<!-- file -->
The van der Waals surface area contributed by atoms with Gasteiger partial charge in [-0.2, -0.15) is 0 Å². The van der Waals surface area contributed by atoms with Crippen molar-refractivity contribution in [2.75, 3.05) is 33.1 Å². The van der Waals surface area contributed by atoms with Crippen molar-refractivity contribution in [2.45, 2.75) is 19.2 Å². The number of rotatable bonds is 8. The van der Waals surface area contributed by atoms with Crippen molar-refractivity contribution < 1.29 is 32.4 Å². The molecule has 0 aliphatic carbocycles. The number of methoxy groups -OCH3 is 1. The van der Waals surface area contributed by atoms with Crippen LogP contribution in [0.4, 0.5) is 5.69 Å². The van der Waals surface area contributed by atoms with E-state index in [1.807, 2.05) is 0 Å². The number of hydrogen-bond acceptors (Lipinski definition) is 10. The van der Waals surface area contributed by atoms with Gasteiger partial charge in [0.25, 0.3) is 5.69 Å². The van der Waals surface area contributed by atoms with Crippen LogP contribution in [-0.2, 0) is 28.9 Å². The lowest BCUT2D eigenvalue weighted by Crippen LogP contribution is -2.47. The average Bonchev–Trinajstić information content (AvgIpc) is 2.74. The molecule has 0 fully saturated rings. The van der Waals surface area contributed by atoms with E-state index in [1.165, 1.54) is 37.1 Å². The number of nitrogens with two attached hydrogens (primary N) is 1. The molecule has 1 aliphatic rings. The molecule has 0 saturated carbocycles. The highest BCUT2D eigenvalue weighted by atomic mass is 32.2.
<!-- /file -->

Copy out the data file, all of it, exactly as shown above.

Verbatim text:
The van der Waals surface area contributed by atoms with Gasteiger partial charge in [-0.2, -0.15) is 0 Å². The van der Waals surface area contributed by atoms with Crippen molar-refractivity contribution in [2.75, 3.05) is 33.1 Å². The van der Waals surface area contributed by atoms with Crippen molar-refractivity contribution in [2.45, 2.75) is 19.2 Å². The number of rotatable bonds is 8. The van der Waals surface area contributed by atoms with Crippen molar-refractivity contribution < 1.29 is 32.4 Å². The molecule has 0 aliphatic carbocycles. The number of methoxy groups -OCH3 is 1. The van der Waals surface area contributed by atoms with Crippen LogP contribution in [0.4, 0.5) is 5.69 Å². The van der Waals surface area contributed by atoms with E-state index in [1.807, 2.05) is 0 Å². The number of hydrogen-bond acceptors (Lipinski definition) is 10. The van der Waals surface area contributed by atoms with Gasteiger partial charge in [0.25, 0.3) is 5.69 Å². The van der Waals surface area contributed by atoms with Crippen LogP contribution in [-0.2, 0) is 28.9 Å². The lowest BCUT2D eigenvalue weighted by Crippen LogP contribution is -2.47. The average Bonchev–Trinajstić information content (AvgIpc) is 2.74. The molecule has 0 fully saturated rings. The van der Waals surface area contributed by atoms with E-state index in [1.165, 1.54) is 37.1 Å². The number of nitrogens with two attached hydrogens (primary N) is 1. The molecule has 1 aliphatic rings. The molecule has 0 saturated carbocycles. The highest BCUT2D eigenvalue weighted by atomic mass is 32.2.